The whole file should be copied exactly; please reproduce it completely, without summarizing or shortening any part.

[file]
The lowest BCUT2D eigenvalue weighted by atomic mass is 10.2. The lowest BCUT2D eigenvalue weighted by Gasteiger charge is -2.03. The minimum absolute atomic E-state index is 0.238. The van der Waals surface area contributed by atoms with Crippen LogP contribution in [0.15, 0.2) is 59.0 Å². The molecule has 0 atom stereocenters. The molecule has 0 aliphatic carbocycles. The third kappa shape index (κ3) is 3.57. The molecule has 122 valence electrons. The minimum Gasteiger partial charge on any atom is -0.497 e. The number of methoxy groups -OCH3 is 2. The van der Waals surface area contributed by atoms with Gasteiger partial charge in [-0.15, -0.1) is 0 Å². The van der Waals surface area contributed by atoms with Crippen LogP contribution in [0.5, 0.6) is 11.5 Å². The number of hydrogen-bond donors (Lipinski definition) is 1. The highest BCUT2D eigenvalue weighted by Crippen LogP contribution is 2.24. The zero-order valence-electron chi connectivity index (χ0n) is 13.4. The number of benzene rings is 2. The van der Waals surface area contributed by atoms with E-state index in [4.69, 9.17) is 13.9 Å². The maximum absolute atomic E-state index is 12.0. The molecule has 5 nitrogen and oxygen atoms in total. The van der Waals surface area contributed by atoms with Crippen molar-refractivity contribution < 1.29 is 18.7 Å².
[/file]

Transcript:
The lowest BCUT2D eigenvalue weighted by atomic mass is 10.2. The lowest BCUT2D eigenvalue weighted by Gasteiger charge is -2.03. The minimum absolute atomic E-state index is 0.238. The van der Waals surface area contributed by atoms with Crippen LogP contribution in [0.15, 0.2) is 59.0 Å². The molecule has 0 atom stereocenters. The molecule has 0 aliphatic carbocycles. The third kappa shape index (κ3) is 3.57. The molecule has 122 valence electrons. The minimum Gasteiger partial charge on any atom is -0.497 e. The number of methoxy groups -OCH3 is 2. The van der Waals surface area contributed by atoms with Gasteiger partial charge in [-0.15, -0.1) is 0 Å². The van der Waals surface area contributed by atoms with Crippen LogP contribution in [0.5, 0.6) is 11.5 Å². The number of hydrogen-bond donors (Lipinski definition) is 1. The highest BCUT2D eigenvalue weighted by Crippen LogP contribution is 2.24. The zero-order valence-electron chi connectivity index (χ0n) is 13.4. The number of benzene rings is 2. The van der Waals surface area contributed by atoms with E-state index in [4.69, 9.17) is 13.9 Å². The maximum absolute atomic E-state index is 12.0. The molecule has 5 nitrogen and oxygen atoms in total. The van der Waals surface area contributed by atoms with Crippen molar-refractivity contribution < 1.29 is 18.7 Å².